5 Types of Tire Wear Explained
Tires are important components of your car as they make the contact with the road for and move the vehicle further on the road. These can assure you safer driving experience and a more comfortable ride. Maintenance of tires is necessary for their proper functioning. This includes inflating tries to correct pressure, correcting their alignment and keeping the balance of wheels and examining the depth of tire treads. All the factors are important but the later ‘tire tread’ is an indicator of tire integrity and vehicle performance. That makes sense to check tire treads frequently and on the regular basis. Here we are discussing about 5 types of tire wear.
The importance of Tire Tread Wear
The movement of a vehicle on the ground is dependent on many factors including the contact of tires with the ground. A vehicle runs smoothly when the tires grip the road in a proper way and maintain constant contact. The loss of grip can lead to the loss of the control of the vehicle. It can result in skidding.
Uneven or excessive wear of tire treads may reduce the vehicle’s ability to maintain and grip or traction of the road surface. Putting another way, the shallower the groove or tread, the greater is the tendency for water to push the tire off the surface of the ground resulting in the loss of control of the vehicle.
5 Types of Tire Wear
Center Rib Wear
Center rib tire wear indicates the over inflation of tires wears. It can increase the pressure within the inner walls of the tire making the inner walls rigid. But, it can lead to reduction in the tire’s overall performance.
Another disadvantage of overinflating the tires is the reduction in contact patch. The air pressure will cause the center rib of the tire to swell. It restricts the contact patch to the center. This will result in increased fuel consumption.
The contact patch on the center can also result in an unstable ride. So, if you see excessive wear in the center that means you have overinflated your tires.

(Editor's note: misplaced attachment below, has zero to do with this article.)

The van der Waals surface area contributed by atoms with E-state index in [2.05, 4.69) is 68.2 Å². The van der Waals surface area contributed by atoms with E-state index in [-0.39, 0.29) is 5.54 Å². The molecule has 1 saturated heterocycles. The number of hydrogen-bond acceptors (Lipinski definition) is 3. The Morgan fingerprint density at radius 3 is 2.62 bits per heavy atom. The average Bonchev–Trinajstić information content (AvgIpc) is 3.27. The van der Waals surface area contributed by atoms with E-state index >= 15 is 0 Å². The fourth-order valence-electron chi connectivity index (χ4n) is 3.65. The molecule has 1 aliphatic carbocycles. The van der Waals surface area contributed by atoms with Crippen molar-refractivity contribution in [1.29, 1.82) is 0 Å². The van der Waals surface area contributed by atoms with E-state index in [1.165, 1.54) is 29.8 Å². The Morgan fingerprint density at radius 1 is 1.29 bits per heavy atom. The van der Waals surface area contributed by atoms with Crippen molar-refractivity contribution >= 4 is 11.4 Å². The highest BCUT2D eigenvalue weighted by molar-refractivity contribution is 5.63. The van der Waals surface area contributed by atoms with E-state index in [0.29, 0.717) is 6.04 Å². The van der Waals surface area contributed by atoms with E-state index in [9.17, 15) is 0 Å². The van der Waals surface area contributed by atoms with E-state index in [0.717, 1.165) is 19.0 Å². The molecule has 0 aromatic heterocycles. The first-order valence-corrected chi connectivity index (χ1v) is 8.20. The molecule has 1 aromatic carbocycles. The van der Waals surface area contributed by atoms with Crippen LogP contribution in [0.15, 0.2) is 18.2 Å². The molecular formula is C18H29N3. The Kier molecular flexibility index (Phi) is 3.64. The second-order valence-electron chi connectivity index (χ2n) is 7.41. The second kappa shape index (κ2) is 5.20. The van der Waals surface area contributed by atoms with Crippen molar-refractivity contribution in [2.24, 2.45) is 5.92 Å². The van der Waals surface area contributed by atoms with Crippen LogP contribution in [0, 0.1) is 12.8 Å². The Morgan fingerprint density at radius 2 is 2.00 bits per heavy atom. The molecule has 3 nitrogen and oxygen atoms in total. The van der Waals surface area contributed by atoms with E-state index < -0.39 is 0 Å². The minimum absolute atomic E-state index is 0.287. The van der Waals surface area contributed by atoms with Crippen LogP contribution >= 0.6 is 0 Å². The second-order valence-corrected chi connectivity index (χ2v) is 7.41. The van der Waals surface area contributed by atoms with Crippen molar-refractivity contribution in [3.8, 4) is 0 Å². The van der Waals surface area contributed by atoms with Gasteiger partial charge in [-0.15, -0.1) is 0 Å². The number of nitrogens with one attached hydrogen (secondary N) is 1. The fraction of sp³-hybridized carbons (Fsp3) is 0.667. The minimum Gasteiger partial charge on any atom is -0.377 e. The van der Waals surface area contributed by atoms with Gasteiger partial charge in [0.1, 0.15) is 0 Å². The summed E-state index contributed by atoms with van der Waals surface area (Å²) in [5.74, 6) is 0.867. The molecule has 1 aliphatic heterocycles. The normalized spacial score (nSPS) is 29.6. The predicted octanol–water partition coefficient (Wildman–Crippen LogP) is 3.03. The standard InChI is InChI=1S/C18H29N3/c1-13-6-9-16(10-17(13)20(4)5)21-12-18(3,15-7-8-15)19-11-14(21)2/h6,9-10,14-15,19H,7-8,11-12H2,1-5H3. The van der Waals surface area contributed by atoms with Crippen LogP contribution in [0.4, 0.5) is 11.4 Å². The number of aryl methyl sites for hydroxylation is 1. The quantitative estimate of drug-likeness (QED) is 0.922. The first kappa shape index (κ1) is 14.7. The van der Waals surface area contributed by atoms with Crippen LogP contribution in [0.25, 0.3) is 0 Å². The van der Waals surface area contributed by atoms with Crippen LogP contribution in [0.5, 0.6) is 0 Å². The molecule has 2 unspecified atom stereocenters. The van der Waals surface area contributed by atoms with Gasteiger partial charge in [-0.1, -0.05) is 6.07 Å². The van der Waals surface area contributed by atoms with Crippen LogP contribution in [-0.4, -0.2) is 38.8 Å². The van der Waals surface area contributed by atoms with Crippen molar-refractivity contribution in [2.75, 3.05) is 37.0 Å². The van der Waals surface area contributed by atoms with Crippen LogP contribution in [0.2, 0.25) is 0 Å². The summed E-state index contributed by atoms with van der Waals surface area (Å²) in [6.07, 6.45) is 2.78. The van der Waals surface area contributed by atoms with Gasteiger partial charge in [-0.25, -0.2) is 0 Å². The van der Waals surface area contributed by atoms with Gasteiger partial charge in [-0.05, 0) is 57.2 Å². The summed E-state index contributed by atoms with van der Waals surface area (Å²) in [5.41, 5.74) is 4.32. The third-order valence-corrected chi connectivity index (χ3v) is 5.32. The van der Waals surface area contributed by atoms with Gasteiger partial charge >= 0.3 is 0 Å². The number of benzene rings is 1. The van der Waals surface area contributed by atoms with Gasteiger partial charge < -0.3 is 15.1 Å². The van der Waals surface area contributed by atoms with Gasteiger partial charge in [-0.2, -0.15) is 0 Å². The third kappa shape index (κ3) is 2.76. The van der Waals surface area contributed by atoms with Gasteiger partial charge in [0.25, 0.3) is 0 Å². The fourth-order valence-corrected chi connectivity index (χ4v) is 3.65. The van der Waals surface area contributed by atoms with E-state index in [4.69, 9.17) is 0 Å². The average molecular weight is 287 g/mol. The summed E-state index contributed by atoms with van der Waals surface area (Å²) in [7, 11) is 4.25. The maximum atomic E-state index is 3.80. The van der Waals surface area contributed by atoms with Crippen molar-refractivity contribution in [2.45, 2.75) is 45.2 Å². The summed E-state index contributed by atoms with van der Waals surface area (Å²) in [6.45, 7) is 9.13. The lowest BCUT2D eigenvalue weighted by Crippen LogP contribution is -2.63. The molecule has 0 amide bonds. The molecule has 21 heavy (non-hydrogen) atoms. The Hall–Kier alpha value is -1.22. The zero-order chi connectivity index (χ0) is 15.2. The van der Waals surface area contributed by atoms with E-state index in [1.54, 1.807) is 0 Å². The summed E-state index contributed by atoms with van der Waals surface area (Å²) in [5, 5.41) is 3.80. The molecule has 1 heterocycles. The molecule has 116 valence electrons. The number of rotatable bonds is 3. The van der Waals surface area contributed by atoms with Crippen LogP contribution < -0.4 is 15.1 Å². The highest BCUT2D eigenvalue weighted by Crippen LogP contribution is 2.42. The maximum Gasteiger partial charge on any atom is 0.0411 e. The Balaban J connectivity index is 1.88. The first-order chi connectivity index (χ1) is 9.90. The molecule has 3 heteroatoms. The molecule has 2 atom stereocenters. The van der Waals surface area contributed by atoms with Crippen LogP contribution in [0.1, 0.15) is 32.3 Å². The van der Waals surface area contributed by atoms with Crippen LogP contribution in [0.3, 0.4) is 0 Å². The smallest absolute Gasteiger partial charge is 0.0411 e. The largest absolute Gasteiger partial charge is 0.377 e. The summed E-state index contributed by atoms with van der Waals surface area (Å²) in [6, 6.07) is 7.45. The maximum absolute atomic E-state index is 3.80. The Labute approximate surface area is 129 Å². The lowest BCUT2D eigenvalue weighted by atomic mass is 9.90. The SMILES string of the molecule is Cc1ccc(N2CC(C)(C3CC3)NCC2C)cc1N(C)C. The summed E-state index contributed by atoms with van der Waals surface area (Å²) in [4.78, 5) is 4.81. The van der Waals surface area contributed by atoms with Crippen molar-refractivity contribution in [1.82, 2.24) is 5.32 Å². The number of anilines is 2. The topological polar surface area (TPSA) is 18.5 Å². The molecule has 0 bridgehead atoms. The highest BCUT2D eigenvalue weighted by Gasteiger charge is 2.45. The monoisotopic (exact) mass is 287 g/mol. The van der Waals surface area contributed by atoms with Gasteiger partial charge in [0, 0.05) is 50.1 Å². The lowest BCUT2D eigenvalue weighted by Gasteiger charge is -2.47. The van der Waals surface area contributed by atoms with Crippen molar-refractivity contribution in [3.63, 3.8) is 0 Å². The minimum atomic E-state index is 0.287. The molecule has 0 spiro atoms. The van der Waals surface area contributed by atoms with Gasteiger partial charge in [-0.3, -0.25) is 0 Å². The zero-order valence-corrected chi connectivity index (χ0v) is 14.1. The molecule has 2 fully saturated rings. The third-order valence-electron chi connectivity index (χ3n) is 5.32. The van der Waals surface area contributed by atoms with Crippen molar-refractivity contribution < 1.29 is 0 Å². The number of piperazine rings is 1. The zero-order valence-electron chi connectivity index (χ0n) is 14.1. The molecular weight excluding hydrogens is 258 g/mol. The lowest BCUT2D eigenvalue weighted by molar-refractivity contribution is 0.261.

Side or Both Shoulder Wear
It is the opposite of center rib wear where excessive wear is seen on the sides or shoulders. Often, it is caused due to under-inflation.
The constant underinflating of your tire is not only courting your shoulder or sides wear, you are also risking tire failure. It is because the underinflated tires increase the tire source area that is in contact with the ground.
Underinflated tires also result in poor handling of the vehicle.
Cupping is a different kind of wear. You will notice patchy worn out sections on your tire. It is mostly brought by the irregular up and down movement of the wheel. The cupped tire can produce a very distinct rumbling noise at high speeds. It can be due to a bad suspension or shock absorber, problem in wheel alignment and vehicle balance.
Flat Spot Wear
Flat spot wear indicates problem with the brakes. For example, driving the brake pedal straight to floor to avoid hitting an object can lead to skidding of the vehicle. As per the braking principle, the sudden braking stops the wheels from turning. However, it does not stop the forward movement of the car. So, the stationary tire will rub against the surface of the road. The skidded part of the tire will develop flat spot wear.
As the name indicates, this type of wear occurs at the sidewall of the tire. It is mostly caused due to poor driving and parking habits. It happens when tires rub against the curb.